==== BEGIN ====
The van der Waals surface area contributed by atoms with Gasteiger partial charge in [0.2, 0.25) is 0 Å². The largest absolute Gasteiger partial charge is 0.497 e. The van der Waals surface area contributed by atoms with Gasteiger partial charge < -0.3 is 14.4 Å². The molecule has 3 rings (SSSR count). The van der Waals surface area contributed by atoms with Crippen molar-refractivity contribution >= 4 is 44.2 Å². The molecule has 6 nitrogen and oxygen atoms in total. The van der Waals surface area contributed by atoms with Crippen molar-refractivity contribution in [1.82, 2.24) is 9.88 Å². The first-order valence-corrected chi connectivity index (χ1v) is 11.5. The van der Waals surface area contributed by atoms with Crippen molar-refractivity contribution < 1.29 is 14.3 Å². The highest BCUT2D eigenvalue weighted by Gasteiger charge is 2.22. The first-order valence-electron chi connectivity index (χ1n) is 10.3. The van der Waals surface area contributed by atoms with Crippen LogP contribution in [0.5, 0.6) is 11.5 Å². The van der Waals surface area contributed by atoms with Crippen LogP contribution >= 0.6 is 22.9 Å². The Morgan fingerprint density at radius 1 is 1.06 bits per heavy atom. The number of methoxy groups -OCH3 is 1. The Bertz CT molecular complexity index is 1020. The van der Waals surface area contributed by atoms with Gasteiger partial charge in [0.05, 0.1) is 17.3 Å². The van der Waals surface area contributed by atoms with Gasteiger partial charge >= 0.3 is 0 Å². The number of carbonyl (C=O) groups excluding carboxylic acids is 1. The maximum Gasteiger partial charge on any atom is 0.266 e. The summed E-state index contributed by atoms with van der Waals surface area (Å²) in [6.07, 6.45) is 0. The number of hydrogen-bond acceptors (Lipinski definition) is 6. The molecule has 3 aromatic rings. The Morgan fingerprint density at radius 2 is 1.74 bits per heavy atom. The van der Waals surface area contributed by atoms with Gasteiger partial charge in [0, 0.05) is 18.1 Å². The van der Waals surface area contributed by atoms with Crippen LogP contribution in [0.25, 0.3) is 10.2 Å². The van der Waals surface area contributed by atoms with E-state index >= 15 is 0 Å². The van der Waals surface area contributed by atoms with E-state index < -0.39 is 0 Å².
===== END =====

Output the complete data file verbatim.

The van der Waals surface area contributed by atoms with Gasteiger partial charge in [0.2, 0.25) is 0 Å². The largest absolute Gasteiger partial charge is 0.497 e. The van der Waals surface area contributed by atoms with Gasteiger partial charge < -0.3 is 14.4 Å². The molecule has 3 rings (SSSR count). The van der Waals surface area contributed by atoms with Crippen molar-refractivity contribution >= 4 is 44.2 Å². The molecule has 6 nitrogen and oxygen atoms in total. The van der Waals surface area contributed by atoms with Crippen molar-refractivity contribution in [1.82, 2.24) is 9.88 Å². The first-order valence-corrected chi connectivity index (χ1v) is 11.5. The van der Waals surface area contributed by atoms with Crippen molar-refractivity contribution < 1.29 is 14.3 Å². The highest BCUT2D eigenvalue weighted by Gasteiger charge is 2.22. The first-order valence-electron chi connectivity index (χ1n) is 10.3. The van der Waals surface area contributed by atoms with Crippen LogP contribution in [0.5, 0.6) is 11.5 Å². The van der Waals surface area contributed by atoms with Crippen LogP contribution >= 0.6 is 22.9 Å². The Morgan fingerprint density at radius 1 is 1.06 bits per heavy atom. The number of methoxy groups -OCH3 is 1. The Bertz CT molecular complexity index is 1020. The van der Waals surface area contributed by atoms with Gasteiger partial charge in [0.05, 0.1) is 17.3 Å². The van der Waals surface area contributed by atoms with Gasteiger partial charge >= 0.3 is 0 Å². The number of carbonyl (C=O) groups excluding carboxylic acids is 1. The maximum Gasteiger partial charge on any atom is 0.266 e. The summed E-state index contributed by atoms with van der Waals surface area (Å²) in [6.07, 6.45) is 0. The number of hydrogen-bond acceptors (Lipinski definition) is 6. The molecule has 3 aromatic rings. The Morgan fingerprint density at radius 2 is 1.74 bits per heavy atom. The van der Waals surface area contributed by atoms with Gasteiger partial charge in [0, 0.05) is 18.1 Å². The van der Waals surface area contributed by atoms with Crippen LogP contribution in [0.25, 0.3) is 10.2 Å². The van der Waals surface area contributed by atoms with E-state index >= 15 is 0 Å². The van der Waals surface area contributed by atoms with E-state index < -0.39 is 0 Å².